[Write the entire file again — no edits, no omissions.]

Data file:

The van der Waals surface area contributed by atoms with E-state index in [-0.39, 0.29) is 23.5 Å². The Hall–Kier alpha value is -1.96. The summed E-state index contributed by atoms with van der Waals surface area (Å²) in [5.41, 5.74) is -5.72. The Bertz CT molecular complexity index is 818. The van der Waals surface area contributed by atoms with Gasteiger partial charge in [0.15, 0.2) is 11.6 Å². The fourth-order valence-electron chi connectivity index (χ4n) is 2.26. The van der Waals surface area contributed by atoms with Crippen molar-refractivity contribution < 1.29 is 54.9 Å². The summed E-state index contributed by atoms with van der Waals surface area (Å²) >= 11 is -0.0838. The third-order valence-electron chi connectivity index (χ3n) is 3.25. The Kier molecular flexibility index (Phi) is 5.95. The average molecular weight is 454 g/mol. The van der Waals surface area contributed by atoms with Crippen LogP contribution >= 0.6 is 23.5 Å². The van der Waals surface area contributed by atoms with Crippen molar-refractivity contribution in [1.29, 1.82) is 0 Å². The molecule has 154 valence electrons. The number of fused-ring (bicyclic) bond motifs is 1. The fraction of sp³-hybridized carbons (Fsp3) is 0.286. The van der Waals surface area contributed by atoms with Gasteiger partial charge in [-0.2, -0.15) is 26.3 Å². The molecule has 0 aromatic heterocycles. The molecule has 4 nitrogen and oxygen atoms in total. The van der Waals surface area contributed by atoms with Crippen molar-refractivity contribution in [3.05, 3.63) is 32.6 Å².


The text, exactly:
The van der Waals surface area contributed by atoms with E-state index in [-0.39, 0.29) is 23.5 Å². The Hall–Kier alpha value is -1.96. The summed E-state index contributed by atoms with van der Waals surface area (Å²) in [5.41, 5.74) is -5.72. The Bertz CT molecular complexity index is 818. The van der Waals surface area contributed by atoms with Gasteiger partial charge in [0.15, 0.2) is 11.6 Å². The fourth-order valence-electron chi connectivity index (χ4n) is 2.26. The van der Waals surface area contributed by atoms with Crippen molar-refractivity contribution < 1.29 is 54.9 Å². The summed E-state index contributed by atoms with van der Waals surface area (Å²) >= 11 is -0.0838. The third-order valence-electron chi connectivity index (χ3n) is 3.25. The Kier molecular flexibility index (Phi) is 5.95. The average molecular weight is 454 g/mol. The van der Waals surface area contributed by atoms with Crippen LogP contribution >= 0.6 is 23.5 Å². The van der Waals surface area contributed by atoms with Crippen molar-refractivity contribution in [1.29, 1.82) is 0 Å². The molecule has 154 valence electrons. The number of fused-ring (bicyclic) bond motifs is 1. The fraction of sp³-hybridized carbons (Fsp3) is 0.286. The van der Waals surface area contributed by atoms with Gasteiger partial charge in [-0.2, -0.15) is 26.3 Å². The molecule has 0 aromatic heterocycles. The molecule has 4 nitrogen and oxygen atoms in total. The van der Waals surface area contributed by atoms with Crippen molar-refractivity contribution in [3.05, 3.63) is 32.6 Å².